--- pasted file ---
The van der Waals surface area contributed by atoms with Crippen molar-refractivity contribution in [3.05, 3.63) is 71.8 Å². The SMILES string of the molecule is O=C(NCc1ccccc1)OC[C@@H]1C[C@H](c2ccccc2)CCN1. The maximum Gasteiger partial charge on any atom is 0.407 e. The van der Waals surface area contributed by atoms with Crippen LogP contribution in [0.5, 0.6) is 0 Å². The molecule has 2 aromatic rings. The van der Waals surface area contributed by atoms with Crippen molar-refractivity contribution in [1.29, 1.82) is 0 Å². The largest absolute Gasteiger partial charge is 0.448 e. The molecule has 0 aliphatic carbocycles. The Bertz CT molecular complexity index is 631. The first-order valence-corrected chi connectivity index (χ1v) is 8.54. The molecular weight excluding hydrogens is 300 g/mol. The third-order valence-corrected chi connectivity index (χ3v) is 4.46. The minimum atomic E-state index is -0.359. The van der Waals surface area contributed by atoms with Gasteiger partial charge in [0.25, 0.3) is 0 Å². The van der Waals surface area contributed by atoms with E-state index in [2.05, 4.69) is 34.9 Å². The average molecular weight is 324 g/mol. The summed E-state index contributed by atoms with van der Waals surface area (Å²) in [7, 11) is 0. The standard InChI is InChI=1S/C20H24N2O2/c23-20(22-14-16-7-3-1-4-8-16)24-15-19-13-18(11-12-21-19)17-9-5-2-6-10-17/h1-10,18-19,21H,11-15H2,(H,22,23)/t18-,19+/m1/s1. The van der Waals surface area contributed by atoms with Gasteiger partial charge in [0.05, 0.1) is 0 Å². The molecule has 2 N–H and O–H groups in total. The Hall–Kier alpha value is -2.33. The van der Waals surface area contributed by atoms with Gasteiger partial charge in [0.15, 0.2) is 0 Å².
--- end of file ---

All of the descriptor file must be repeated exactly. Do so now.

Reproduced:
The van der Waals surface area contributed by atoms with Crippen molar-refractivity contribution in [3.05, 3.63) is 71.8 Å². The SMILES string of the molecule is O=C(NCc1ccccc1)OC[C@@H]1C[C@H](c2ccccc2)CCN1. The maximum Gasteiger partial charge on any atom is 0.407 e. The van der Waals surface area contributed by atoms with Crippen LogP contribution in [0.5, 0.6) is 0 Å². The molecule has 2 aromatic rings. The van der Waals surface area contributed by atoms with Crippen molar-refractivity contribution in [1.29, 1.82) is 0 Å². The largest absolute Gasteiger partial charge is 0.448 e. The molecule has 0 aliphatic carbocycles. The Bertz CT molecular complexity index is 631. The first-order valence-corrected chi connectivity index (χ1v) is 8.54. The molecular weight excluding hydrogens is 300 g/mol. The third-order valence-corrected chi connectivity index (χ3v) is 4.46. The minimum atomic E-state index is -0.359. The van der Waals surface area contributed by atoms with Gasteiger partial charge in [0.25, 0.3) is 0 Å². The van der Waals surface area contributed by atoms with E-state index in [2.05, 4.69) is 34.9 Å². The average molecular weight is 324 g/mol. The summed E-state index contributed by atoms with van der Waals surface area (Å²) in [7, 11) is 0. The standard InChI is InChI=1S/C20H24N2O2/c23-20(22-14-16-7-3-1-4-8-16)24-15-19-13-18(11-12-21-19)17-9-5-2-6-10-17/h1-10,18-19,21H,11-15H2,(H,22,23)/t18-,19+/m1/s1. The van der Waals surface area contributed by atoms with Gasteiger partial charge in [0.05, 0.1) is 0 Å². The molecule has 2 N–H and O–H groups in total. The Hall–Kier alpha value is -2.33. The van der Waals surface area contributed by atoms with Gasteiger partial charge in [0.15, 0.2) is 0 Å².